Moving on to drugs, the features of addiction remain the same. The three Cs stay the same. The difference with drugs is that immediate consequences start showing right after consumption. For example, cocaine starts showing its effect instantly, but cigarettes take years to show its problems. Marijuana doesn’t cause physical dependency like in the case of nicotine or alcohol. It’s more psychological with cannabis and the sort of addiction that takes years to realise. The problem with drugs, alcohol and nicotine is that over time, you crave it because of the physical dependency on it.

Addiction meter

  • Alcohol – Most toxic substance
  • Cocaine – Psychotic behaviour
  • Smoking – Most addictive chemical
  • Sleeping pills/tranquiliser – Develop tolerance, highly dependant

With the lockdown in place, withdrawal symptoms start showing up due to the lack of supply. This is when a feeling of anxiousness and irritability will kick in. Insomnia and anxiety will show up as well. Restlessness and shakings in significant cases are very apparent. In severe cases, an addict can also get fits, get confused, develop psychosis and can go into a coma as well.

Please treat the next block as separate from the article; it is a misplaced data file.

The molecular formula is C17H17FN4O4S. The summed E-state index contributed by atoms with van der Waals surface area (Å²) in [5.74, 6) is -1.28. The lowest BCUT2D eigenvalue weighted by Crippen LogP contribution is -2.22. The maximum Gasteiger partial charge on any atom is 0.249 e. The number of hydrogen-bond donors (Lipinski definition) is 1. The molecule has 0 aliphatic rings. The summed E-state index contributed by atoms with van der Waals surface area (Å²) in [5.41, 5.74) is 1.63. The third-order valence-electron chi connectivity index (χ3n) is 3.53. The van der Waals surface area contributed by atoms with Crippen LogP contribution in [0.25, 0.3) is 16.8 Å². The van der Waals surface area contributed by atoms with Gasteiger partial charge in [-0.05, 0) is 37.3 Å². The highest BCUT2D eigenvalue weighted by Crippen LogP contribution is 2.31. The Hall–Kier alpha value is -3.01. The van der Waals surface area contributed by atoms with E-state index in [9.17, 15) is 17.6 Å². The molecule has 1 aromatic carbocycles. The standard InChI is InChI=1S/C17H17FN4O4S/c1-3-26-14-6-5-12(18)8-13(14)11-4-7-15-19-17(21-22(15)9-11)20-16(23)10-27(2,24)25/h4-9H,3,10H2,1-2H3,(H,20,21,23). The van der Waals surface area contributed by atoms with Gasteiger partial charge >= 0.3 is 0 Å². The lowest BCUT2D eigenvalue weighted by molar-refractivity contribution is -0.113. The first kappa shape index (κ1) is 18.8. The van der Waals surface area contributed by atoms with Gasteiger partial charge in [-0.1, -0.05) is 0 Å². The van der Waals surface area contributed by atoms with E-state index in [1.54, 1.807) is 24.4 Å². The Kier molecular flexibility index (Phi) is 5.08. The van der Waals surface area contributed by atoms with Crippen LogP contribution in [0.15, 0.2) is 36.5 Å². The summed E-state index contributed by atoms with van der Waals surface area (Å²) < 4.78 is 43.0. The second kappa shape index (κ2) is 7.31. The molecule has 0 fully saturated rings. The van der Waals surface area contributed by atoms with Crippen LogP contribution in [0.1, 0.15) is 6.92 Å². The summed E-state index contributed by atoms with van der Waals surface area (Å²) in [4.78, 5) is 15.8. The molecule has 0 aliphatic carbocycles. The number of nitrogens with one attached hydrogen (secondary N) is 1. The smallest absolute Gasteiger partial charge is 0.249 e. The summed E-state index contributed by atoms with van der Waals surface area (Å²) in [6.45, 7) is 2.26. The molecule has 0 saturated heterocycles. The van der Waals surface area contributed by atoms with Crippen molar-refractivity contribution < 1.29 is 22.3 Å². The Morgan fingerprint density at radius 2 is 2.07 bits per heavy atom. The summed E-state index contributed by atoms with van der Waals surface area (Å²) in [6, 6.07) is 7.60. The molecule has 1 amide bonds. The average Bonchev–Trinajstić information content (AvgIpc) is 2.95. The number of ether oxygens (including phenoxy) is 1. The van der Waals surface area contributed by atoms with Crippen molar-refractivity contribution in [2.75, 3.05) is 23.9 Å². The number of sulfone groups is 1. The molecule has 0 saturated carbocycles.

As far as dealing with addicts is concerned, severe patients need to be taken into a hospital emergency instantly. Family & loved ones face the most trauma in such situations. I suggest that the family or an individual should grab this opportunity of the lockdown to seek professional help if the addiction is too strong. Medicines like tranquilisers work on people who have mild withdrawal symptoms. However, those with severe withdrawal symptoms require detoxification medicine as a substitute. These medicines are available strictly on a prescription basis. Online consultation is one way to get a prescription for these medications if you are feeling severe withdrawal symptoms.